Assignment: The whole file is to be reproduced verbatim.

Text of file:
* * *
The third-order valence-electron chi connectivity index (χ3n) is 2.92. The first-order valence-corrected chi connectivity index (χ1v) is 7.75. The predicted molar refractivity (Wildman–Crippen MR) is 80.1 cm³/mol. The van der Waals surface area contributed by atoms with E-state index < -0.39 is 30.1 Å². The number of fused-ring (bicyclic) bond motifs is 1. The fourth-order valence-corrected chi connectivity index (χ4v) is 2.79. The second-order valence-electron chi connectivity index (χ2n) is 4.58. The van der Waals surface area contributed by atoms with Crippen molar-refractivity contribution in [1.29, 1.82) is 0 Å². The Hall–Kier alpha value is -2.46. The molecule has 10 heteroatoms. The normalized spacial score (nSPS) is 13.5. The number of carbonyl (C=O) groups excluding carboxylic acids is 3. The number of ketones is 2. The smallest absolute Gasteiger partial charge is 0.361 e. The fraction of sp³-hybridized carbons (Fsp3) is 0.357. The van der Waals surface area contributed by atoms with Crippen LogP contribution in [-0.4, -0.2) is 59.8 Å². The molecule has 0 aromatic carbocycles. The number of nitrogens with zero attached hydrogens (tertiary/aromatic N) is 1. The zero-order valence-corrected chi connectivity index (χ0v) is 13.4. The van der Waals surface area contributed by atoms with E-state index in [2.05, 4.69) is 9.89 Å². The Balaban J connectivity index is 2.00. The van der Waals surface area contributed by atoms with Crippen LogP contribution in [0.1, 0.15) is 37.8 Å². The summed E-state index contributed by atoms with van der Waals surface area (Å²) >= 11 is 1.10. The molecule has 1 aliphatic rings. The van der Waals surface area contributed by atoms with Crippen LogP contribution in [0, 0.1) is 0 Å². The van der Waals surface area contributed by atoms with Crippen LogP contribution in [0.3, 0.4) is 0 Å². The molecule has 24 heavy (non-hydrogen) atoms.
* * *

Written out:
The third-order valence-electron chi connectivity index (χ3n) is 2.92. The first-order valence-corrected chi connectivity index (χ1v) is 7.75. The predicted molar refractivity (Wildman–Crippen MR) is 80.1 cm³/mol. The van der Waals surface area contributed by atoms with E-state index < -0.39 is 30.1 Å². The number of fused-ring (bicyclic) bond motifs is 1. The fourth-order valence-corrected chi connectivity index (χ4v) is 2.79. The second-order valence-electron chi connectivity index (χ2n) is 4.58. The van der Waals surface area contributed by atoms with Crippen molar-refractivity contribution in [1.29, 1.82) is 0 Å². The Hall–Kier alpha value is -2.46. The molecule has 10 heteroatoms. The normalized spacial score (nSPS) is 13.5. The number of carbonyl (C=O) groups excluding carboxylic acids is 3. The number of ketones is 2. The smallest absolute Gasteiger partial charge is 0.361 e. The fraction of sp³-hybridized carbons (Fsp3) is 0.357. The van der Waals surface area contributed by atoms with Crippen LogP contribution in [-0.4, -0.2) is 59.8 Å². The molecule has 0 aromatic carbocycles. The number of nitrogens with zero attached hydrogens (tertiary/aromatic N) is 1. The zero-order valence-corrected chi connectivity index (χ0v) is 13.4. The van der Waals surface area contributed by atoms with E-state index in [2.05, 4.69) is 9.89 Å². The Balaban J connectivity index is 2.00. The van der Waals surface area contributed by atoms with Crippen LogP contribution in [0.1, 0.15) is 37.8 Å². The summed E-state index contributed by atoms with van der Waals surface area (Å²) >= 11 is 1.10. The molecule has 1 aliphatic rings. The van der Waals surface area contributed by atoms with Crippen LogP contribution in [0, 0.1) is 0 Å². The van der Waals surface area contributed by atoms with Crippen LogP contribution in [0.3, 0.4) is 0 Å². The molecule has 24 heavy (non-hydrogen) atoms.